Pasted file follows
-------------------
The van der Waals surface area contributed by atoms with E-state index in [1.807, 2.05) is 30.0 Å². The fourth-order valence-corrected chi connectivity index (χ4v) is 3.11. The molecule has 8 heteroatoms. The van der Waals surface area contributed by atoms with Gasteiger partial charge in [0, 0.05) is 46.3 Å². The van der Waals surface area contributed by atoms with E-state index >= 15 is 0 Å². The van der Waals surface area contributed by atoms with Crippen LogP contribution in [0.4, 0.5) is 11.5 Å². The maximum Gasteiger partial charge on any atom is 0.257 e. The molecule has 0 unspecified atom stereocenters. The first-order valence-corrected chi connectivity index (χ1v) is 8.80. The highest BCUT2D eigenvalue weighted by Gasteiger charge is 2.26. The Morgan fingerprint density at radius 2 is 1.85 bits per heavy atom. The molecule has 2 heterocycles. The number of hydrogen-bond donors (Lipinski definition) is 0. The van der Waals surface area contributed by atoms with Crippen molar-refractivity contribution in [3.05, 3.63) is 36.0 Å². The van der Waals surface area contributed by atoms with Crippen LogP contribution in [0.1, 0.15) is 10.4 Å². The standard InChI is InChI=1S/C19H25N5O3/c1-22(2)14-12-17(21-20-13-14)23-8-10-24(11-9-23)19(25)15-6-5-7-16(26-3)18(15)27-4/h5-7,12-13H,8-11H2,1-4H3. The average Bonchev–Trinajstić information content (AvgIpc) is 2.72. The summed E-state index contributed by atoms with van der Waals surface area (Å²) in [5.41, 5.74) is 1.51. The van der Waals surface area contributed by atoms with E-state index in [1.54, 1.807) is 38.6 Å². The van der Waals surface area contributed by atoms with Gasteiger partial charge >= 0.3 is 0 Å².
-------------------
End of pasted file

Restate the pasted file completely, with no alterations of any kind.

The van der Waals surface area contributed by atoms with E-state index in [1.807, 2.05) is 30.0 Å². The fourth-order valence-corrected chi connectivity index (χ4v) is 3.11. The molecule has 8 heteroatoms. The van der Waals surface area contributed by atoms with Gasteiger partial charge in [0, 0.05) is 46.3 Å². The van der Waals surface area contributed by atoms with E-state index >= 15 is 0 Å². The van der Waals surface area contributed by atoms with Crippen LogP contribution in [0.4, 0.5) is 11.5 Å². The maximum Gasteiger partial charge on any atom is 0.257 e. The molecule has 0 unspecified atom stereocenters. The first-order valence-corrected chi connectivity index (χ1v) is 8.80. The highest BCUT2D eigenvalue weighted by Gasteiger charge is 2.26. The Morgan fingerprint density at radius 2 is 1.85 bits per heavy atom. The molecule has 2 heterocycles. The number of hydrogen-bond donors (Lipinski definition) is 0. The van der Waals surface area contributed by atoms with Crippen molar-refractivity contribution in [3.05, 3.63) is 36.0 Å². The van der Waals surface area contributed by atoms with Crippen LogP contribution in [0.1, 0.15) is 10.4 Å². The standard InChI is InChI=1S/C19H25N5O3/c1-22(2)14-12-17(21-20-13-14)23-8-10-24(11-9-23)19(25)15-6-5-7-16(26-3)18(15)27-4/h5-7,12-13H,8-11H2,1-4H3. The average Bonchev–Trinajstić information content (AvgIpc) is 2.72. The summed E-state index contributed by atoms with van der Waals surface area (Å²) in [5.41, 5.74) is 1.51. The van der Waals surface area contributed by atoms with E-state index in [1.54, 1.807) is 38.6 Å². The van der Waals surface area contributed by atoms with Gasteiger partial charge >= 0.3 is 0 Å².